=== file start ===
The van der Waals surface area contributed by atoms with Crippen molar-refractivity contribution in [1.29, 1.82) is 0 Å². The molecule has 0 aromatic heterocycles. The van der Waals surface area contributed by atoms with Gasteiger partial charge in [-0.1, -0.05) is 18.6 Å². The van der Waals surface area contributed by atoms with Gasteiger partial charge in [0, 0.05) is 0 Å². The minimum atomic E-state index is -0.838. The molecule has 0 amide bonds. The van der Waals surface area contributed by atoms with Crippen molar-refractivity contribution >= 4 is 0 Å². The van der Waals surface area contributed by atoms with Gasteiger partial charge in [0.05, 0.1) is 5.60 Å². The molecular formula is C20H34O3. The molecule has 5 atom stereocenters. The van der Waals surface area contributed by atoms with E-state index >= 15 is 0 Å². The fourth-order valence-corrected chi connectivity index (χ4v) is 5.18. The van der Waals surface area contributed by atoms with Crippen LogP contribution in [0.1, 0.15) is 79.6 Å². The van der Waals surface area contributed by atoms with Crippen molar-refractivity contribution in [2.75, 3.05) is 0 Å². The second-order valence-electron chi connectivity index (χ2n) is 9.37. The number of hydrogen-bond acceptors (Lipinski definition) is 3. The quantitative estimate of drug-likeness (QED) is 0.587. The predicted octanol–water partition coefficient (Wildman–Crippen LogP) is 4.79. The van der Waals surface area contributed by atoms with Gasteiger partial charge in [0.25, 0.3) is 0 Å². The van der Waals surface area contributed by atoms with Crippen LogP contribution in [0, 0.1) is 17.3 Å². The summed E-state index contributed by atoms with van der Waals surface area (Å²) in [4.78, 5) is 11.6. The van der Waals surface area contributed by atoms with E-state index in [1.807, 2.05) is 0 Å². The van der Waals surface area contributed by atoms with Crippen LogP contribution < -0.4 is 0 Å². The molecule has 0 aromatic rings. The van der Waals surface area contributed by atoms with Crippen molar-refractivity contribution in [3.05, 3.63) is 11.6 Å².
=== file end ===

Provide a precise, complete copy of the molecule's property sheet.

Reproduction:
The van der Waals surface area contributed by atoms with Crippen molar-refractivity contribution in [1.29, 1.82) is 0 Å². The molecule has 0 aromatic heterocycles. The van der Waals surface area contributed by atoms with Gasteiger partial charge in [-0.1, -0.05) is 18.6 Å². The van der Waals surface area contributed by atoms with Gasteiger partial charge in [0, 0.05) is 0 Å². The minimum atomic E-state index is -0.838. The molecule has 0 amide bonds. The van der Waals surface area contributed by atoms with Crippen molar-refractivity contribution >= 4 is 0 Å². The van der Waals surface area contributed by atoms with Gasteiger partial charge in [0.05, 0.1) is 5.60 Å². The molecular formula is C20H34O3. The molecule has 5 atom stereocenters. The van der Waals surface area contributed by atoms with E-state index >= 15 is 0 Å². The fourth-order valence-corrected chi connectivity index (χ4v) is 5.18. The van der Waals surface area contributed by atoms with Crippen LogP contribution in [0.1, 0.15) is 79.6 Å². The van der Waals surface area contributed by atoms with Crippen molar-refractivity contribution in [2.75, 3.05) is 0 Å². The second-order valence-electron chi connectivity index (χ2n) is 9.37. The number of hydrogen-bond acceptors (Lipinski definition) is 3. The quantitative estimate of drug-likeness (QED) is 0.587. The predicted octanol–water partition coefficient (Wildman–Crippen LogP) is 4.79. The van der Waals surface area contributed by atoms with Gasteiger partial charge in [0.25, 0.3) is 0 Å². The van der Waals surface area contributed by atoms with Crippen LogP contribution in [0, 0.1) is 17.3 Å². The summed E-state index contributed by atoms with van der Waals surface area (Å²) in [4.78, 5) is 11.6. The van der Waals surface area contributed by atoms with E-state index in [1.807, 2.05) is 0 Å². The van der Waals surface area contributed by atoms with Crippen LogP contribution < -0.4 is 0 Å². The molecule has 0 aromatic rings. The van der Waals surface area contributed by atoms with Crippen molar-refractivity contribution in [3.05, 3.63) is 11.6 Å².